• I’m always amazed when the Lib Dems put “giving teachers and heads greater freedom” but then shirk on every single issue. No wonder people won’t elect us when we treat ordinary people as idiots and act even more paternalistic than the other parties.

    Why would any school change the term dates if it led to kids being withdrawn from their schools? We’re obsessed with the notion by our egotistical, overbearing councillors that people need to be arranged.

  • I’m sorry, but I don’t really see the issue here. There will still be a regional ‘suggested’ set of dates which you would expect most schools to adhere to, and if there are reasons why they don’t work for that particular school, or the school wants to have the freedom to change them then under these proposals they have them.

    You appear to be claiming that headteachers aren’t competent enough to choose a sensible set of dates given those in the region and the specific circumstances of the school / parents (which the headteacher will likely know best), are not responsive to parental suggestion, and are generally going to pick the most random set of dates possible simply to create chaos for the parents? In which case why they hell are they a headteacher?

    Surely what this is intended to do is to give a school freedom, so that a school (for example) which has a majority muslim attendance might give consideration to ramadan when selecting term dates. I would ask the question – are there currently massive issues which we have not heard about caused by acadamies and free schools already having this freedom?

  • Peter Davies 2nd Jul '13 - 6:27pm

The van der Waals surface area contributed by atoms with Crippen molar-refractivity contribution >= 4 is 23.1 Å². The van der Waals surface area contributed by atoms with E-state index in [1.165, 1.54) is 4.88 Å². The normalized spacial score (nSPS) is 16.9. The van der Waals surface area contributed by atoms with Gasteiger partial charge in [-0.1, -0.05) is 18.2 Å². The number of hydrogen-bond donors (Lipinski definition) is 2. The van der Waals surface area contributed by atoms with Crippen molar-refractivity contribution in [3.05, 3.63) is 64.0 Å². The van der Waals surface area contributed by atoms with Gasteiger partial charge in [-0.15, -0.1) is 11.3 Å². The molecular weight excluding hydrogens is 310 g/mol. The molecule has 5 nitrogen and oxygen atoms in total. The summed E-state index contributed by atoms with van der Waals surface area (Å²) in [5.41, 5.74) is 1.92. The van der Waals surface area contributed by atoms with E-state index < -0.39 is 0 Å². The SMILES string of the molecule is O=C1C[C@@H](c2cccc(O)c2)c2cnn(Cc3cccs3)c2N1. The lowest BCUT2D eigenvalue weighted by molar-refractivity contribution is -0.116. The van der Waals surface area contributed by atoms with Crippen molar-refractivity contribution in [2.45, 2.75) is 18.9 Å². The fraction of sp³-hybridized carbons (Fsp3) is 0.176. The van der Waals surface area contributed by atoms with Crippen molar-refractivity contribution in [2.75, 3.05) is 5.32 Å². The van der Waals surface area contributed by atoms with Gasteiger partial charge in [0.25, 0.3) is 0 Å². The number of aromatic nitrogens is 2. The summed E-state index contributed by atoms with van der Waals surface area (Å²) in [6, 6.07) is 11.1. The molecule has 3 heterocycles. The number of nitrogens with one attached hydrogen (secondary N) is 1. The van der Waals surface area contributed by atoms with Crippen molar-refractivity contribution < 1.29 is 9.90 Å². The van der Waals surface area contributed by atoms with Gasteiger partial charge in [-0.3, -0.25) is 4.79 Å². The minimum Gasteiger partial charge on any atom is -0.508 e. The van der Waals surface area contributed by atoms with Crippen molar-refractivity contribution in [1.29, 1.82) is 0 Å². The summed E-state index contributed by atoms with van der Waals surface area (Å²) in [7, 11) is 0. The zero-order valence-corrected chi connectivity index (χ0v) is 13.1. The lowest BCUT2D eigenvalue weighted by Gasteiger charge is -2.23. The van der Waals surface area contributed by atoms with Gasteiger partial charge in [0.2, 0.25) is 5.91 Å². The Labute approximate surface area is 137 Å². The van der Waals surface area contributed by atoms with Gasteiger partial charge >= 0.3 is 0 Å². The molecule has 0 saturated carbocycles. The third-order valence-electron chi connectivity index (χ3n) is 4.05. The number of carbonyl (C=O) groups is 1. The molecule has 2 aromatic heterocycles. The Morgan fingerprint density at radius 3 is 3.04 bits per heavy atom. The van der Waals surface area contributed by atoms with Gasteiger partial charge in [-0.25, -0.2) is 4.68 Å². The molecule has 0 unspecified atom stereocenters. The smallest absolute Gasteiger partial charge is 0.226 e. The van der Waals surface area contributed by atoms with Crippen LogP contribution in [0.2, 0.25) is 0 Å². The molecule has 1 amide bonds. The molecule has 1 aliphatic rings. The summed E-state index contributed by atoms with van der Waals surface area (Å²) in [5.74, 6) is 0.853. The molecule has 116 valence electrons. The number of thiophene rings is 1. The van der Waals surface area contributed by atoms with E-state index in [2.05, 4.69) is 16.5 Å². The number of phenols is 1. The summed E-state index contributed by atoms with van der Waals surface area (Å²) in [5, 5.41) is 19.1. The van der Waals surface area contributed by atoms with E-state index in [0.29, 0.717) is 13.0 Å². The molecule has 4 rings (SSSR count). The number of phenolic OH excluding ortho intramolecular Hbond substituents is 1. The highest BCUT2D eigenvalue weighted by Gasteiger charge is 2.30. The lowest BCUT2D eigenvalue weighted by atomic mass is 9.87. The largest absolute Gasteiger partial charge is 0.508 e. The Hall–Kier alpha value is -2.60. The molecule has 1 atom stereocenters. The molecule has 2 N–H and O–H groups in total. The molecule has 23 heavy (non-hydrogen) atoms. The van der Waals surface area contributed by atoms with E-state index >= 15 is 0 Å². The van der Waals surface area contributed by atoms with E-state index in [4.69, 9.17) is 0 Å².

Academies already have this freedom. There are few schools that don’t have siblings at an academy. The world has not ended.

  • Nick T Nick Thornsby 2nd Jul '13 - 7:01pm

    There was an interesting discussion about this on PM earlier with Anthony Seldon and a head from an inner city academy in Leeds (whose name I didn’t catch). Seldon was ostensibly there to oppose the change and to defend long summer holidays and the other head was there because her school as a four-week summer holiday and much more evenly sized terms.

    But what I took from the discussion was that different schools have different needs when it comes to holidays. It suits Wellington College to have long, lazy summer holidays because the parents are wealthy enough to make sure their children have interesting, enriching things to do for 6 weeks. But in inner city Leeds the parents can’t afford to take the time off work, never mind go on interesting holidays, so the children are sat there bored for 6 weeks, doing nothing that expands their horizons.

    So what they do is have a shorter holiday as well as running activities. And it seems to me if we are serious about tackling the gulf between the achievements of children from the poorest backgrounds and those from the wealthiest it is exactly this sort of thing that can do so.

    So I started off the day ambivalent about this, and by the end I was generally in favour!

  • David Allen 2nd Jul '13 - 7:04pm

    “I’m always amazed when the Lib Dems put “giving teachers and heads greater freedom” but then shirk….”

    It isn’t a given that schools should be free to do what they like. They are paid service providers. So are roadsweepers. You wouldn’t pay a roadsweeper to have the freedom to decide how much sweeping (if any) really needed to be done. You shouldn’t presume that, just because school staff are from a different social class, they should always be treated differently.

  • Mary – I have some sympathy with teachers, but that is eroding every time I hear teachers or their partners complaining that they work ‘many hours mre than most’. How do you, or they know that? Certainly no-one I know enjoys the many weeks of holidaytime that teachers have.

  • Stuart Mitchell 2nd Jul '13 - 7:52pm

    Lennon:
    “You appear to be claiming that headteachers aren’t competent enough to choose a sensible set of dates given those in the region and the specific circumstances of the school / parents (which the headteacher will likely know best), are not responsive to parental suggestion, and are generally going to pick the most random set of dates possible simply to create chaos for the parents?”